Supporting community events

Today was Jennifer’s farewell. She has been a houseparent at St. Joseph’s Indian School for eight years. When her husband Chris decided to go back to school this past fall to become an electrician, we knew it was just a matter of time before Jennifer found other work closer to home, which she did. We are glad for her generous service to our students. In addition to the houseparent roll, Jennifer also helped with our admissions and record keeping.

After school Monday, we had an open house in the Rec Center, with refreshments and a large farewell card made of poster board. Each student and  co-worker wrote a few words of remembrance as they said their goodbyes. Thanks for all the children’s lives you helped and cared for!

Tonight the Chamberlain High School Band and Show Choir performed to the backdrop of a lasagna supper. The big band jazz pieces got my toes tapping under the table. The junior high group rocked out with a 50’s number with the girls wearing poodle skirts and the boys with greased back hair and black leather jackets. The show choir performed a group of five songs that all had to do with falling in love, including a crowd-pleasing “Kiss the Girl” Reggae number, complete with dreadlocks and knit caps.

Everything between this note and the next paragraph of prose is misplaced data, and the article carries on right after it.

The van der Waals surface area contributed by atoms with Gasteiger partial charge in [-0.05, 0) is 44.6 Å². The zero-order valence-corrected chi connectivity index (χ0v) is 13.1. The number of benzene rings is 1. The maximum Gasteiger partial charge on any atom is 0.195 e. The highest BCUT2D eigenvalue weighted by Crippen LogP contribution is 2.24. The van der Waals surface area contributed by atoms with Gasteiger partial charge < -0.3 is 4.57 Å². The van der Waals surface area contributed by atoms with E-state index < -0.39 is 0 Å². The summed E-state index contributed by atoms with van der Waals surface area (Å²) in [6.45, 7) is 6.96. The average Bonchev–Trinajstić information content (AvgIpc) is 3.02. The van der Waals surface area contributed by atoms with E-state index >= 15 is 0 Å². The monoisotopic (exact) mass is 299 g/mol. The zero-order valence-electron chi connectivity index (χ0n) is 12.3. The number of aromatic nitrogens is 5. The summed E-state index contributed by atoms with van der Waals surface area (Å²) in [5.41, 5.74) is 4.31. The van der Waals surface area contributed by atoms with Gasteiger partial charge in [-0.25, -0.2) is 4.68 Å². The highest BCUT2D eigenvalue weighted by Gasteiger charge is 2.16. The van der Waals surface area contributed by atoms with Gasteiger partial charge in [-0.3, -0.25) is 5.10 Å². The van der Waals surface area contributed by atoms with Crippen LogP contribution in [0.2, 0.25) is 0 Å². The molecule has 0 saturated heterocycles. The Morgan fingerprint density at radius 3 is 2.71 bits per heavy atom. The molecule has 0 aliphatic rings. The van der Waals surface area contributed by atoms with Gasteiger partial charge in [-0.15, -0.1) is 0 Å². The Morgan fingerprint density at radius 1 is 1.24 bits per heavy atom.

Although we’ve had students in past years involved in the show choir, none of our current students are in this year’s ensemble. Several of our staff have children who sang or played instruments, however. One of the people at my table admired that I show up to be supportive at so many community events. With other commitments, I don’t get to do that enough, but try especially to support youth activities in the community.

Author: St. Joseph's Indian School

At St. Joseph’s Indian School, our privately-funded programs for Lakota (Sioux) children in need have evolved over 89 years of family partnership, experience and education. Because of generous friends who share tax-deductible donations, Native American youth receive a safe, stable home life; individual counseling and guidance; carefully planned curriculum based on Lakota culture and individual student needs and tools to help build confidence, boost self-esteem and improve cultural awareness. All of this helps children to live a bright, productive, possibility-filled future.

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